Damian was almost at his lowest ebb when he came across Salford City’s Foundation 92.
Now a Community Sports Coach within the setup, something as simple as kicking a ball around on a Tuesday afternoon turned his life around.
“It changed me from depressed, stuck in my head, hopeless and not adding up to anything to gaining friends, family, experiences and qualifications that I wouldn’t have known about,” he explained. “It practically gave me a new life.
“I wasn’t really doing anything with my life – just trying to survive – and Foundation 92 invited us down to a football session.
“I wanted to change from living inside my head. For a good two hours, I didn’t live in my head. As much as I’ve tried in the past and not had the motivation to do it, this is the happiest I’ve felt in about three years.”
Two-and-a-half years ago, Tom Hutton, Head of Foundation 92, first came across Damian on his lunch break and it was a chance meeting that turned into so much more for both individuals.
“I remember it well; it was summertime and some of his friends took part in a programme called the 92 Shield,” he said. “Damian came down with some of his friends and started playing football and the pitch was right outside my office at the time.
“I got to know Damian and noticed that he loved his football, and he was really supportive of the other players. Over the following weeks, Damian started to ask some questions like, ‘What do Foundation 92 do? What type of support do we offer?’”
After speaking to Damian about some of the services that Foundation 92 offers, from internships to apprenticeships which allow participants to access qualifications, it became clear there was a pathway for him.
Tom explained: “He said, ‘I’d love to be a coach and I love what you said, and I love Foundation 92. As you know, I did used to be homeless but I’m in supported accommodation now, but I really want to try and improve and better my life.’
“For me, I thought that was a very brave thing to ask. He was happy to talk a little bit about his past but what he was very focused on was his future.”
Damian reached his lowest point when he made the decision to end his life prior to joining Foundation 92.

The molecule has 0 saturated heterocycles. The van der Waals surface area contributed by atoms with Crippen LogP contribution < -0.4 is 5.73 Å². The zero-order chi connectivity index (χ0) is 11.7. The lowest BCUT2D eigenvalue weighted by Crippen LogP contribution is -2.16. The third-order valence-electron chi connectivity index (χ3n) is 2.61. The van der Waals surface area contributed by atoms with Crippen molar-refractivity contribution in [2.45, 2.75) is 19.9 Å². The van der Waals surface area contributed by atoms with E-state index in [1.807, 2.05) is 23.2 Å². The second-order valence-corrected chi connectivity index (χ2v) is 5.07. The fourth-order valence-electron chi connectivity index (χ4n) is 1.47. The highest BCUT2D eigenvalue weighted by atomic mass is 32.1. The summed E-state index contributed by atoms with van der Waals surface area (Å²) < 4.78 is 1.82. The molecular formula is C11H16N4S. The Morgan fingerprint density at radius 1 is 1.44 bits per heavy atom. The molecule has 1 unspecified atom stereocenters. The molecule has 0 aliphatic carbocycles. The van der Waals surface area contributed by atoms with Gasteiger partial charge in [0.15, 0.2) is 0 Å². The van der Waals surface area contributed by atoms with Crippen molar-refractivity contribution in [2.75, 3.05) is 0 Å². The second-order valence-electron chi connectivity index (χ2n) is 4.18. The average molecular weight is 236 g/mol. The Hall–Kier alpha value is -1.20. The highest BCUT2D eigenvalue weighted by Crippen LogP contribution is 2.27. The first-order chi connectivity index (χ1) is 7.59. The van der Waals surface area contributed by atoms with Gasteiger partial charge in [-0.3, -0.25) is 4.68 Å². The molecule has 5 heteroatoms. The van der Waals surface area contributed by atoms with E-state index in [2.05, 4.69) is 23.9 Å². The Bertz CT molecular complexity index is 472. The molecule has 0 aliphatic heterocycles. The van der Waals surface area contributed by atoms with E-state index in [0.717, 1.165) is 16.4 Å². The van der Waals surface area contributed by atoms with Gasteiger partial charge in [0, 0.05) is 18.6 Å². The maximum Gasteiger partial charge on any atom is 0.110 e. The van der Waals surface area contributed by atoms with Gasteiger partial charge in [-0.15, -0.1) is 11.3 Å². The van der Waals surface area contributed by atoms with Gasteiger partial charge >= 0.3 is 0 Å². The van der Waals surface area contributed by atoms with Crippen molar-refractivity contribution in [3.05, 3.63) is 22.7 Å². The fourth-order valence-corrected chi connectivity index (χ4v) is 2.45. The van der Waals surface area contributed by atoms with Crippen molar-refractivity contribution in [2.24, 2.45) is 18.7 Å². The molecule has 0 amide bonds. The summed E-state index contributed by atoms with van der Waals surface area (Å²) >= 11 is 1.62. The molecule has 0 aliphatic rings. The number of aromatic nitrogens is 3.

He recalled: “One morning, I said, ‘I’m done.’ I thought about it a couple of times, about ending everything. I went down and said, ‘Bye, mum. I love you.’ That was hard but easy at the same time. I went to jump in front of a train.
“I just lost belief and hope and it went from living to surviving day-by-day and hour-by-hour – I didn’t know if that was the last hour I’d reached before the next.”
“That was probably the darkest moment but a moment I relive in thankfulness that it didn’t happen.”
Now holding down a full-time position at Foundation 92, Damian was able to turn one of his greatest passions into a career but, more than that, he received the support he’d never had before.
“Football Clubs are families, and this was the same attraction – family and hope,” he added. “I tried escaping and didn’t think it would work but I wanted to give it a go, so I’d run out of options and possible avenues to take.”
And he’s putting his experiences to good use in his role.
“We do a lot of outreach sessions and you get a lot of young people who have nobody to turn to which was me at their age,” he continued. “I speak to them and listen to them.
“From my own experience, a lot of kids are living it so I can really tell them it’s not the right path and guide them and give them options. Most people just want a pair of ears to listen to them and my ears are very good at listening.”
For Damian, football broke down those barriers and Tom hopes it will do so for other participants in the future.
He said: “Football provides both hope and aspiration. Through kicking the ball around on a Tuesday afternoon at one of Foundation 92’s community sites, Damian was able to build a relationship, build his confidence, and improve his health and wellbeing.
“It’s about showcasing that anything is possible.”